Admission Avoidance

When somebody is unwell in the community, whether living in their own home, with their parents or being supported by a care provider, finding the right support at the right time can be challenging.

Admission Avoidance

For people with a learning disability, autistic people, or people with mental ill-health, it can often be the case that the care and treatment require a hospital stay.

Through intensive research and patient stories, we are learning as a society that these environments are often detrimental to people’s well-being.

The average inpatient stay for somebody with a learning disability and/or autism is over 5 years. This is unacceptable and does not provide individuals with the care and quality of life they deserve.

How Can Catalyst Care Group Help?

Catalyst Care Group has developed a model that uses proactive strategies to keep people in their own communities, removing the need for last-resort detention under the Mental Health Act to keep people safe.

Commissioners and Case Managers turn to Catalyst Care Group when:

  • Someone in the community is unwell and requires specialist mental health input on the ground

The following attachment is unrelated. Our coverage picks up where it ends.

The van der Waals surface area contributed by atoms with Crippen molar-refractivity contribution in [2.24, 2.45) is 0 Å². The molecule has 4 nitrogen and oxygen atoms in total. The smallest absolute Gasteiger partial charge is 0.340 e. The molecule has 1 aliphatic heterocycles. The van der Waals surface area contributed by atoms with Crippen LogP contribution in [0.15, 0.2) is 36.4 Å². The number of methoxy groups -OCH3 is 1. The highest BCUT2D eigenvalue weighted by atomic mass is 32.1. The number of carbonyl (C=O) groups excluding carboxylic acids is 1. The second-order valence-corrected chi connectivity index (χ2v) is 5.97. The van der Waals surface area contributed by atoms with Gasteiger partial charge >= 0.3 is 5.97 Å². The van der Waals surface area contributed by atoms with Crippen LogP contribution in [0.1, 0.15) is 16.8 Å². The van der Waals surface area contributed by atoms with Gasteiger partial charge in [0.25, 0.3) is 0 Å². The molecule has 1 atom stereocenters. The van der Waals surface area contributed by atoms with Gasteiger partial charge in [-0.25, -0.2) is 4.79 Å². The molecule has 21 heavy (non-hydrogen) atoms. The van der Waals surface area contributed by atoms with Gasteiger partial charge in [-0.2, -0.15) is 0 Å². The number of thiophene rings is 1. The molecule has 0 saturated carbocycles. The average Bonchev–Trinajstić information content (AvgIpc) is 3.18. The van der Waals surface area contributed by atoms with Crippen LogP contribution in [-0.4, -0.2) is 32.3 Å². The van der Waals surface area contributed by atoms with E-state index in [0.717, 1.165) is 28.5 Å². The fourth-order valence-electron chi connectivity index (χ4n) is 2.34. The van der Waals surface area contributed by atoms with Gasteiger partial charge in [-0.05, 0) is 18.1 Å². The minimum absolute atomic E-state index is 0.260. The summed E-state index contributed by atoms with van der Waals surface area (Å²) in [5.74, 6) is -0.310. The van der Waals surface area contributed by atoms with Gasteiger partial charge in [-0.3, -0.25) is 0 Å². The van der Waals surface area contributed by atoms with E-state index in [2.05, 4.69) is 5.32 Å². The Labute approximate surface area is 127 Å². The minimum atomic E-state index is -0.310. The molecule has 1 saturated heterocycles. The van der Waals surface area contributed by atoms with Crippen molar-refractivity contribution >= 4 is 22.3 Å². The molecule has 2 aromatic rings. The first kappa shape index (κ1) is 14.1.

• Aiming to de-escalate a crisis, thereby avoiding an admission
  • Trying to provide respite care for the family or current care provider
  • Providers are facing high levels of staff turnover, impacting consistency and continuity
  • Provider needs additional support in terms of developing positive strategies to support people effectively
  • People are served notice by their current care provision, ending with placement breakdowns
  • Looking for interim support in Safe Spaces for people in their region

Building Community Capacity to Meet the Needs of People in Their own Homes

The government developed the Transforming Care Agenda to address the issue of people being unnecessarily detained in hospital wards. To meet the NHS Long Term Plan targets and outcomes, we need to start focusing on admission avoidance and building community capacity to meet the needs of people in their own homes before it gets to the point of admission.

Together, we need to build capable environments with a long-term strategic focus. There is a significant correlation between mental health challenges for neurodiverse individuals and the increasing incidence of neurological differences, such as autism. The need for people to stay home in their own communities will always be there.

To work with us in designing and building the future we all want to see, contact us.

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